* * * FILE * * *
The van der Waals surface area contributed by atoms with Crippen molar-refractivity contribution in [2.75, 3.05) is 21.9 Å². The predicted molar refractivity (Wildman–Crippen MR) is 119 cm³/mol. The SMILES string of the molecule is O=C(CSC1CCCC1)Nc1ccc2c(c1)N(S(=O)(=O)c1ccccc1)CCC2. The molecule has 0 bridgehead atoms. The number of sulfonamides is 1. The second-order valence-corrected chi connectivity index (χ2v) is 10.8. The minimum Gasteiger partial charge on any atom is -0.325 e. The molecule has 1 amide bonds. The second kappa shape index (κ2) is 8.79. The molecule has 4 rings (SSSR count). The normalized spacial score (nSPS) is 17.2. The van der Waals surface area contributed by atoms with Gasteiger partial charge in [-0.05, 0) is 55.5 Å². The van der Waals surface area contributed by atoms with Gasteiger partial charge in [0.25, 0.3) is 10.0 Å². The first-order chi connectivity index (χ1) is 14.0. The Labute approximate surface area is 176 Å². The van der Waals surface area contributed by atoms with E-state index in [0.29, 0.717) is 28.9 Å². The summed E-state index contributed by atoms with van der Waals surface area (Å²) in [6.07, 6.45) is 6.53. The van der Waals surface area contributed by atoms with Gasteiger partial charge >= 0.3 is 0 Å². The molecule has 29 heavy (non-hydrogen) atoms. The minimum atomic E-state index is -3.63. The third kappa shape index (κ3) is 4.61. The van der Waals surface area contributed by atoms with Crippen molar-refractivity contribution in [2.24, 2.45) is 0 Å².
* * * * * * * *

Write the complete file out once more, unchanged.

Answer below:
The van der Waals surface area contributed by atoms with Crippen molar-refractivity contribution in [2.75, 3.05) is 21.9 Å². The predicted molar refractivity (Wildman–Crippen MR) is 119 cm³/mol. The SMILES string of the molecule is O=C(CSC1CCCC1)Nc1ccc2c(c1)N(S(=O)(=O)c1ccccc1)CCC2. The molecule has 0 bridgehead atoms. The number of sulfonamides is 1. The second-order valence-corrected chi connectivity index (χ2v) is 10.8. The minimum Gasteiger partial charge on any atom is -0.325 e. The molecule has 1 amide bonds. The second kappa shape index (κ2) is 8.79. The molecule has 4 rings (SSSR count). The normalized spacial score (nSPS) is 17.2. The van der Waals surface area contributed by atoms with Gasteiger partial charge in [-0.05, 0) is 55.5 Å². The van der Waals surface area contributed by atoms with Gasteiger partial charge in [0.25, 0.3) is 10.0 Å². The first-order chi connectivity index (χ1) is 14.0. The Labute approximate surface area is 176 Å². The van der Waals surface area contributed by atoms with E-state index in [0.29, 0.717) is 28.9 Å². The summed E-state index contributed by atoms with van der Waals surface area (Å²) in [6.07, 6.45) is 6.53. The van der Waals surface area contributed by atoms with Gasteiger partial charge >= 0.3 is 0 Å². The molecule has 29 heavy (non-hydrogen) atoms. The minimum atomic E-state index is -3.63. The third kappa shape index (κ3) is 4.61. The van der Waals surface area contributed by atoms with Crippen molar-refractivity contribution in [2.24, 2.45) is 0 Å².